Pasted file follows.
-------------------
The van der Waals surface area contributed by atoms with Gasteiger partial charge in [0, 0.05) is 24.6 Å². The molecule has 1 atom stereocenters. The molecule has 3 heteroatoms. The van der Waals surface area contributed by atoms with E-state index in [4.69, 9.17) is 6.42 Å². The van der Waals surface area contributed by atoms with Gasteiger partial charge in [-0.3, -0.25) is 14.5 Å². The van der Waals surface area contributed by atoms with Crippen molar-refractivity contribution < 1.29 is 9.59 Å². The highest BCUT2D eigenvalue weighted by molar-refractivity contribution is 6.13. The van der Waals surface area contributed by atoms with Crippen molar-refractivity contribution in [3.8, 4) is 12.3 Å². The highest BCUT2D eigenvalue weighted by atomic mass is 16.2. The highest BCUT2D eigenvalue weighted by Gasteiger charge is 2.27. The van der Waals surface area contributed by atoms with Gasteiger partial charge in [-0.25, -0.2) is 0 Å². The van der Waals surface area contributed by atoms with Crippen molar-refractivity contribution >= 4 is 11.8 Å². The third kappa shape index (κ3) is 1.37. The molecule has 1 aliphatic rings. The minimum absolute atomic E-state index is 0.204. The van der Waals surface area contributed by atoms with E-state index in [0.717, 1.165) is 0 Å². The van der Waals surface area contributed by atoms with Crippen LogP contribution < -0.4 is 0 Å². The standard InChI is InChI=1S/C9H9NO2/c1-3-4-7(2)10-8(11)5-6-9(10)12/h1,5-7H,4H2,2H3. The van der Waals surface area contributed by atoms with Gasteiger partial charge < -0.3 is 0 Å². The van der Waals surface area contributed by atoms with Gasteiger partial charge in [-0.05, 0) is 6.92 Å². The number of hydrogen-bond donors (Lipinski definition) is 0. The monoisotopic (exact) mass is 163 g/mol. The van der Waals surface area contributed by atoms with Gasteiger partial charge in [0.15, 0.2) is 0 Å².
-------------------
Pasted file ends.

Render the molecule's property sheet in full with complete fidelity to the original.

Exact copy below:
The van der Waals surface area contributed by atoms with Gasteiger partial charge in [0, 0.05) is 24.6 Å². The molecule has 1 atom stereocenters. The molecule has 3 heteroatoms. The van der Waals surface area contributed by atoms with E-state index in [4.69, 9.17) is 6.42 Å². The van der Waals surface area contributed by atoms with Gasteiger partial charge in [-0.3, -0.25) is 14.5 Å². The van der Waals surface area contributed by atoms with Crippen molar-refractivity contribution < 1.29 is 9.59 Å². The highest BCUT2D eigenvalue weighted by molar-refractivity contribution is 6.13. The van der Waals surface area contributed by atoms with Crippen molar-refractivity contribution in [3.8, 4) is 12.3 Å². The highest BCUT2D eigenvalue weighted by atomic mass is 16.2. The highest BCUT2D eigenvalue weighted by Gasteiger charge is 2.27. The van der Waals surface area contributed by atoms with Gasteiger partial charge in [-0.25, -0.2) is 0 Å². The van der Waals surface area contributed by atoms with Crippen molar-refractivity contribution >= 4 is 11.8 Å². The third kappa shape index (κ3) is 1.37. The molecule has 1 aliphatic rings. The minimum absolute atomic E-state index is 0.204. The van der Waals surface area contributed by atoms with E-state index in [0.717, 1.165) is 0 Å². The van der Waals surface area contributed by atoms with Crippen LogP contribution < -0.4 is 0 Å². The standard InChI is InChI=1S/C9H9NO2/c1-3-4-7(2)10-8(11)5-6-9(10)12/h1,5-7H,4H2,2H3. The van der Waals surface area contributed by atoms with Gasteiger partial charge < -0.3 is 0 Å². The van der Waals surface area contributed by atoms with Gasteiger partial charge in [-0.05, 0) is 6.92 Å². The number of hydrogen-bond donors (Lipinski definition) is 0. The monoisotopic (exact) mass is 163 g/mol. The van der Waals surface area contributed by atoms with Gasteiger partial charge in [0.15, 0.2) is 0 Å².